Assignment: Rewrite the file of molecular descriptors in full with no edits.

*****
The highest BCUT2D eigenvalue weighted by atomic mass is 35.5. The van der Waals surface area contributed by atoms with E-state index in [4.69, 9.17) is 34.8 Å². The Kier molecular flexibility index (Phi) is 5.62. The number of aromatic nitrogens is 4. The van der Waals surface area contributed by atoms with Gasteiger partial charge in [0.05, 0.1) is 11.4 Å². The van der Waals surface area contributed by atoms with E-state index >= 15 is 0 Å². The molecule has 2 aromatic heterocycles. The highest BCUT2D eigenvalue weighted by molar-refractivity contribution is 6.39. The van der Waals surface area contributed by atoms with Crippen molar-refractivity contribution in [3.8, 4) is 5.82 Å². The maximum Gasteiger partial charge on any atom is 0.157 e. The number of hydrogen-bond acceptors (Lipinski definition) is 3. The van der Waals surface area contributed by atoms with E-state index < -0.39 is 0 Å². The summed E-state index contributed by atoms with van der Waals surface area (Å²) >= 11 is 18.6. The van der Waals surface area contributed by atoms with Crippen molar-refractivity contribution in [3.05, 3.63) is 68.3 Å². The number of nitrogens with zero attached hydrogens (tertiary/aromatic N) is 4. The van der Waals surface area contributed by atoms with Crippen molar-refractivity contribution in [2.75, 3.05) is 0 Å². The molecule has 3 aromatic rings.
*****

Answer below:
The highest BCUT2D eigenvalue weighted by atomic mass is 35.5. The van der Waals surface area contributed by atoms with E-state index in [4.69, 9.17) is 34.8 Å². The Kier molecular flexibility index (Phi) is 5.62. The number of aromatic nitrogens is 4. The van der Waals surface area contributed by atoms with Gasteiger partial charge in [0.05, 0.1) is 11.4 Å². The van der Waals surface area contributed by atoms with E-state index >= 15 is 0 Å². The molecule has 2 aromatic heterocycles. The highest BCUT2D eigenvalue weighted by molar-refractivity contribution is 6.39. The van der Waals surface area contributed by atoms with Crippen molar-refractivity contribution in [3.8, 4) is 5.82 Å². The maximum Gasteiger partial charge on any atom is 0.157 e. The number of hydrogen-bond acceptors (Lipinski definition) is 3. The van der Waals surface area contributed by atoms with E-state index < -0.39 is 0 Å². The summed E-state index contributed by atoms with van der Waals surface area (Å²) >= 11 is 18.6. The van der Waals surface area contributed by atoms with Crippen molar-refractivity contribution in [3.05, 3.63) is 68.3 Å². The number of nitrogens with zero attached hydrogens (tertiary/aromatic N) is 4. The van der Waals surface area contributed by atoms with Crippen molar-refractivity contribution in [2.75, 3.05) is 0 Å². The molecule has 3 aromatic rings.